Charmaine Mok reviews
Tuesday, January 17, 2012 - The whole lobster (fat, juicy creatures from Canada) can be ordered steamed, or steamed then finished off on the robata-style charcoal grill; we recommend the latter, as the subtle smokiness really emphasises the sweetness of the lobster. Can't decide between plain clarified butter or butter jazzed up with lemon? Alternate your unbridled dunking and order both, as our waitress insisted...This is an easy-going sort of place, so if you're wanting the burger (a whole ten ounces of pure, freshly ground beef) with cheddar and/or bacon you can have it for no extra charge. Go for it - the smoky bacon is snappy and crisp without being dry, the cheese adding an extra indulgent tang.
Salt - 4/5
Wednesday, December 21, 2011 - The coffee blend is from Square Mile, and the cuppas from Waterloo Teas. Tea enthusiasts will clock the tasting notes and recommended brew times written out on the menu. But food is where Salt also excels; the owners run an artisan bakery, Seven Seeded, so the bread is excellent...Chorizo, cabbage and chickpea stew - a steal at 3 quid - came generously loaded with sausage, and was a perfect winter lunch. Sandwiches are on the small and pricy side, but are loaded with great ingredients.
Busan - 3/5
Monday, December 19, 2011 - We loved the description of the sundubu jijae (soft curdled tofu stew), the experience likened to 'eating a spicy cloud'. Indeed - the soft tofu curds were gloriously silky and light, suspended in a rich chilli- and seafood-spiked soup, mellowed by the addition of a sunny egg yolk. Good, but not better, was a galbi tang (beef shortrib stew), a peppery, milky broth laced with slippery glass noodles, chunks of tender daikon radish and pieces of (not quite as tender) beef...Service demonstrated a solid sense of hospitality - commendable, as it seemed it was Mrs Lee who was singlehandedly working the room on our visit. Welcome back, Busan.
ICN Cafe - 3/5
Wednesday, December 14, 2011 - Foodwise, the cafe doesn't do many hot dishes - apart from miso soup and pre-packed udon noodles - as everything is pre-made and displayed in chillers in the style of the Wasabi or Itsu chains, but with more of a home-style quality. We liked the nimono (simmered dishes) of lotus root, burdock, konnyaku jelly and carrots, and the marinated deep-fried chicken; staff will microwave the food for you. The gallery features its own brand of high-quality Japanese teas from Shizuoka in Honshu, under the AOI brand. We loved the toasty sweetness of their genmaicha (roasted rice with green tea). Come for a chinwag, a brew and perhaps a small wagashi (Japanese confectionery) after some art appreciation.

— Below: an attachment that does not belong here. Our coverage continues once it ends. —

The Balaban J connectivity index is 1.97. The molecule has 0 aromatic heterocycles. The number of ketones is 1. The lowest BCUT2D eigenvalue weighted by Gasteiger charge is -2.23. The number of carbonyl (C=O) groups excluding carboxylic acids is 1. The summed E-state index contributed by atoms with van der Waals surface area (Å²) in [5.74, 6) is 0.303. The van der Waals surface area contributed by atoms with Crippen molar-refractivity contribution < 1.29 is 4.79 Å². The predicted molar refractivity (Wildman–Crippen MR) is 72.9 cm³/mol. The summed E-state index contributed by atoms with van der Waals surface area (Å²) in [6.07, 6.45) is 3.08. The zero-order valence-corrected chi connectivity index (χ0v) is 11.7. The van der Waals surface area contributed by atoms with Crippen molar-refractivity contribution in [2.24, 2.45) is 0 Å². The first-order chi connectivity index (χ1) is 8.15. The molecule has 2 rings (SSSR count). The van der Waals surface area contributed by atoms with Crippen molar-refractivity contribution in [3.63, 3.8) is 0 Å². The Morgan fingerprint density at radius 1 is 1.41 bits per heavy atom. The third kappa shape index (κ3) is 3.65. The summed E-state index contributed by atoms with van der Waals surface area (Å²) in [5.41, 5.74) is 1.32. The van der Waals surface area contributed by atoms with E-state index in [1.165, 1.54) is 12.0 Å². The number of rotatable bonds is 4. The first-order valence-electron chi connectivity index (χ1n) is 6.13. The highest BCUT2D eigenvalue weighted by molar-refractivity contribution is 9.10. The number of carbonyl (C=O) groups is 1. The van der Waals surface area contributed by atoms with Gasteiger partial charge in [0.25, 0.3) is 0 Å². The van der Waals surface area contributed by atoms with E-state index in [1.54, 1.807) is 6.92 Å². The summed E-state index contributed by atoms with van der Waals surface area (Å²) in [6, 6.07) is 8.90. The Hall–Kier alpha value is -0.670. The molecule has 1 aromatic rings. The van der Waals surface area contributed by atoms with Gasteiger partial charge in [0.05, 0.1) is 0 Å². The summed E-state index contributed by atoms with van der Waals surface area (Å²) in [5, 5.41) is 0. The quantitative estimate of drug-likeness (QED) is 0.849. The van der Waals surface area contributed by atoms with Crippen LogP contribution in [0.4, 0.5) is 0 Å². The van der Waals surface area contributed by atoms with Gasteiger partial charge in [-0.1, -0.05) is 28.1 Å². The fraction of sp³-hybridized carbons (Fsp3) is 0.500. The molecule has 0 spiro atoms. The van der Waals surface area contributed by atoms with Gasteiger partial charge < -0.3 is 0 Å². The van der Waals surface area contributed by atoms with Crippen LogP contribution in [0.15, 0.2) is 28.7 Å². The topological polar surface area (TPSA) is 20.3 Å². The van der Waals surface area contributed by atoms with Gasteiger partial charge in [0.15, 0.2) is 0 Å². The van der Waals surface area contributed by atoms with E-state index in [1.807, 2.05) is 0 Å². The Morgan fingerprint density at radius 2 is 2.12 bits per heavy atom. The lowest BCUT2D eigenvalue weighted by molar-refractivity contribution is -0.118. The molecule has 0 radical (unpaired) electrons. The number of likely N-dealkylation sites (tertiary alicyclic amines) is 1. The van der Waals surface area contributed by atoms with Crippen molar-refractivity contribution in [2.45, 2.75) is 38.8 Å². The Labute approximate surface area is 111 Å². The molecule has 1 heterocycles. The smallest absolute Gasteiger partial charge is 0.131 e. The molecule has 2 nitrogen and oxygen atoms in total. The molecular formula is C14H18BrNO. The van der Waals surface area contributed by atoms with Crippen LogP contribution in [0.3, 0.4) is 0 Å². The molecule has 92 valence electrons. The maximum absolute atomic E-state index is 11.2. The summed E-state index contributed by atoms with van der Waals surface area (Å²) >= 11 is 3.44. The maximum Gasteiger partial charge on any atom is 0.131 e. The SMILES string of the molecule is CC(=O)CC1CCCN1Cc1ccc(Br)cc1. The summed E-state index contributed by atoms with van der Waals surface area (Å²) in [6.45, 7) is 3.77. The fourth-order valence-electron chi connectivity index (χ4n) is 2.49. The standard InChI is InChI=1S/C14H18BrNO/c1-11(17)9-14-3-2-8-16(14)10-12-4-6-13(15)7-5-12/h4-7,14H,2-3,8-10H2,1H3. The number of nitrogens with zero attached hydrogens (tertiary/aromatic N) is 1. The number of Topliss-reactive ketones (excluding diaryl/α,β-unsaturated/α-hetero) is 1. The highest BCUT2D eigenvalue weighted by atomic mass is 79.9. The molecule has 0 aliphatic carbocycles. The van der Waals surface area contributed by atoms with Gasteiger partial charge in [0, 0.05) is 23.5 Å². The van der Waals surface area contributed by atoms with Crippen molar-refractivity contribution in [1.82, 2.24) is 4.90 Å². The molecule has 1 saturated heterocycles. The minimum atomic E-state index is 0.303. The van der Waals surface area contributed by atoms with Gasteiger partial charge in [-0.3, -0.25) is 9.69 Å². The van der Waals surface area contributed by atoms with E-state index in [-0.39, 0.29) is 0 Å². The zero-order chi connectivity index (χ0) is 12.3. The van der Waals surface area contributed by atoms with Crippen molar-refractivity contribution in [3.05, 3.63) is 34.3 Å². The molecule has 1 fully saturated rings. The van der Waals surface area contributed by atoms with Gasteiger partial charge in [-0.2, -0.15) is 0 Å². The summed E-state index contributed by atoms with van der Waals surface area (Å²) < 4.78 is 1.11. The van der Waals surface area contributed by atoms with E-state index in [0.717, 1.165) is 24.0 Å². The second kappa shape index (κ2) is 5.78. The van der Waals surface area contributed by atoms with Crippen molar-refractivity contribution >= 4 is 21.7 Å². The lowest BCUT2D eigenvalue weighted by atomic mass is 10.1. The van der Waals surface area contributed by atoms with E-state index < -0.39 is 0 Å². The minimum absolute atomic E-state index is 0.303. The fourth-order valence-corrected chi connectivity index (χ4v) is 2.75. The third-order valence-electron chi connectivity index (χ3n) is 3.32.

Birdhouse - 4/5
Thursday, November 10, 2011 - The wait was worth it - Birdhouse is one of the best cafes to open in a while...A smooth but punchy flat white (the beans are from Climpson & Sons) and a bittersweet hot chocolate came crowned with neat heart-topped rosettas. Lunch was limited on our visit, but the mushroom, feta and pesto toasted ciabatta sandwich, served in army mess tins, was skilfully balanced in flavour and texture. As it was the only choice on show, they even rustled up a second sarnie for us, of chorizo, black olive tapenade and roasted red pepper; both excellent. Still, we had room for toasted banana bread (own-made), served with softened butter for spreading.
Okan - 4/5
Wednesday, October 19, 2011 - This pared back cafe specialises in Osaka-style okonomiyaki (a sort of savoury Japanese 'pancake') as popularised in London by venues such as Abeno Too in central London...All are topped with the requisite Japanese mayonnaise, sweet okonomiyaki sauce (a bit like a thickened Worcestershire sauce), dried aonori (green seaweed) and tissue-thin dried bonito fish shavings. Crisp and golden-brown on the outside and packed with the advertised ingredients, there isn't a better okonomiyaki to be found in the capital.
La Gelateria - 3/5
Thursday, August 11, 2011 - The staff have an infectious enthusiasm for their product, encouraging patrons to try as many flavours as possible before making their selections; the highly recommended pistachio (made with nuts from Sicily) was indeed very good, with a deep buttery flavour and an addictive salty tang. Sea-salted caramel is sure to be another favourite, but the mellow sweet potato has an unexpected allure, too. Less successful was the white sesame, which frustratingly lacked any distinctive nutty flavour; the black sesame version fared far better. We'll be looking out for other promised offerings too - pear sake and bellini, say.